One of the tough things about not having a credit history is that it can be tremendously difficult to start having a credit history. Lenders can be tightfisted when it comes to borrowers they don’t know — rightfully so — and so you’re often left with low credit limits or high interest rates, and likely some combination of both.

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Unless, of course, you have a friend, family member, or perfect stranger willing to stake their creditworthiness on yours. Co-signers aren’t easy to come by, but they come with their advantages, provided you can actually convince someone to agree to the arrangement. There’s basically no upside for co-signers (well….sort of — we’ll get to that) and so finding one isn’t always easy, even if it’s necessary.

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Here are s a few co-signed loan tips in case you find yourself in that position.

1. Ask a Parent, or Someone Who’s Invested in You Otherwise

Most financial advisors say you should never co-sign a loan for anyone, ever. There’s no reason for you to do it! The way the agreement works, you are second in line should the borrower default on the loan. You’ll be treated by creditors as if you owed the money — because you do. And considering that the person you’re signing for doesn’t have any credit or experience with credit, or has bad credit, there’s a reasonable chance they might default and you’ll be stuck with the baggage.

Keep this in mind when asking someone to be your co-signer: you’re exposing them to great financial risk without offering anything at all. It is, indeed, the sort of arrangement only a mother could love, and fittingly, that’s exactly the sort of person you should look to if you need a co-signer.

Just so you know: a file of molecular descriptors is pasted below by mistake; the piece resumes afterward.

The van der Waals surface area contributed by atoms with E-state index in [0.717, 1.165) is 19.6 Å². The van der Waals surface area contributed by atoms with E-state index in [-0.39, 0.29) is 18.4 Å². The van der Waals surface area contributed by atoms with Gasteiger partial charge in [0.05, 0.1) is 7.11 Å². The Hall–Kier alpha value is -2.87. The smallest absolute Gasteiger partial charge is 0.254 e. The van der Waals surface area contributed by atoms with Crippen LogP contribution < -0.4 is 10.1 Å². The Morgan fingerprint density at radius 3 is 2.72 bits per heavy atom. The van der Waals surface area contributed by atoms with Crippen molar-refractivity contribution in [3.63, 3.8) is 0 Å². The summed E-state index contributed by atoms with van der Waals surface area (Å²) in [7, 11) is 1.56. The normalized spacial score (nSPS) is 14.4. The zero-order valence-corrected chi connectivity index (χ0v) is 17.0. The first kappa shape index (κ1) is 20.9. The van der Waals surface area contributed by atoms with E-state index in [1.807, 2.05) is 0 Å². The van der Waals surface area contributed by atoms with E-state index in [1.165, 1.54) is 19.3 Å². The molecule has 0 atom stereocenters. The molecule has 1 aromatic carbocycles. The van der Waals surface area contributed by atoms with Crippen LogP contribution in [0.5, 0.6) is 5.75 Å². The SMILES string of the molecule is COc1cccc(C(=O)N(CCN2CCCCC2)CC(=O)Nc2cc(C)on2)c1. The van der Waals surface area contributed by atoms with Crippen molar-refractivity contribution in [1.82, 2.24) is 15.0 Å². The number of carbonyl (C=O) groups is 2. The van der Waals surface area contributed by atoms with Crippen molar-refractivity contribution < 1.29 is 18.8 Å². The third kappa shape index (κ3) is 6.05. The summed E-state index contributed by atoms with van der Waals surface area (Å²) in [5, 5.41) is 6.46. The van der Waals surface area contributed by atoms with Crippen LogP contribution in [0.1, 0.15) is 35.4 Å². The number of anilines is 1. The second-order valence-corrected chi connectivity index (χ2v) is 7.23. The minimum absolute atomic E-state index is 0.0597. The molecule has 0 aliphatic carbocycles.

Someone who is invested in your financial independence, like a parent, guardian, or someone similar is the person to ask: they want you to be on safe footing and understand that they’re in a position to help (that is, of course, if they are in a position to help).

2. It Might Mean a Better Rate

For starters: you’ll be able to get the loan that you need. That’s arguably the most important part of this process. But there are other potential benefits to having a cosinger. A spokesperson from Wells Fargo tells MyBankTracker that the “co-signer’s credit profile does have an impact on the interest rate” they offer on co-signed loans. So, if your mom has good credit, and she’s willing to play ball, that means you could get a few points knocked off of an unsecured loan, which can be a big help.

Your overall credit risk decreases dramatically when someone co-signs with you (provided they have better credit) and so your interest rate is often lowered.

3. Don’t Forget What a Burden This Is For Them

The advice we’re offering here flies right in the face of conventional wisdom regarding money and family — namely that they ought to be kept in separate boxes. And so you, too, must keep in mind that you’ve exposed a loved one to substantial risk and should you default it’s not just credit bureaus’ trust you have to worry about: you run the risk of running a very important interpersonal relationship into the ground.

Your bank thinks of your co-signer as a safety net, but if you think about them that way, you really shouldn’t be asking for a co-signer. To you, they’re are a means to a very specific end — the end being the loan, not the backstop. They trusted you enough to put their money on the line for you, don’t make them regret it.


Willy Staley

Willy Staley is a staff writer and columnist for His columns focus on banking, monetary policy and culture.